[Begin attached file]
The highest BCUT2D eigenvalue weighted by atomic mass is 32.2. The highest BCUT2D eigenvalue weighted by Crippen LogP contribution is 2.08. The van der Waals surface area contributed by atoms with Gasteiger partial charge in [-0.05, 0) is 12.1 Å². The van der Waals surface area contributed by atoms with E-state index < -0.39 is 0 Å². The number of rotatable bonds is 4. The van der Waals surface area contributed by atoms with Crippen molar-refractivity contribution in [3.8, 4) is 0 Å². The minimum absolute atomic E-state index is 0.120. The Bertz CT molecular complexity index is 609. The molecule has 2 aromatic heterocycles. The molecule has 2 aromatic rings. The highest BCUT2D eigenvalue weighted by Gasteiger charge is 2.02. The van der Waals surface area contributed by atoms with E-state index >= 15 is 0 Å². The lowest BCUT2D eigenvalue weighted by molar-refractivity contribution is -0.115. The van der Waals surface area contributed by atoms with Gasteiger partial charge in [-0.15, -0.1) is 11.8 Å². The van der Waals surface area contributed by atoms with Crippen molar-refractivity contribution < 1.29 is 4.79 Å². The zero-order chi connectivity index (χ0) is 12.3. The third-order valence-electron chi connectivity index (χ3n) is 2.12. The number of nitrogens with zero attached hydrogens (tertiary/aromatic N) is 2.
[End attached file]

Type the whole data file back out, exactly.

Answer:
The highest BCUT2D eigenvalue weighted by atomic mass is 32.2. The highest BCUT2D eigenvalue weighted by Crippen LogP contribution is 2.08. The van der Waals surface area contributed by atoms with Gasteiger partial charge in [-0.05, 0) is 12.1 Å². The van der Waals surface area contributed by atoms with E-state index < -0.39 is 0 Å². The number of rotatable bonds is 4. The van der Waals surface area contributed by atoms with Crippen molar-refractivity contribution in [3.8, 4) is 0 Å². The minimum absolute atomic E-state index is 0.120. The Bertz CT molecular complexity index is 609. The molecule has 2 aromatic heterocycles. The molecule has 2 aromatic rings. The highest BCUT2D eigenvalue weighted by Gasteiger charge is 2.02. The van der Waals surface area contributed by atoms with E-state index >= 15 is 0 Å². The lowest BCUT2D eigenvalue weighted by molar-refractivity contribution is -0.115. The van der Waals surface area contributed by atoms with Gasteiger partial charge in [-0.15, -0.1) is 11.8 Å². The van der Waals surface area contributed by atoms with Crippen molar-refractivity contribution < 1.29 is 4.79 Å². The zero-order chi connectivity index (χ0) is 12.3. The third-order valence-electron chi connectivity index (χ3n) is 2.12. The number of nitrogens with zero attached hydrogens (tertiary/aromatic N) is 2.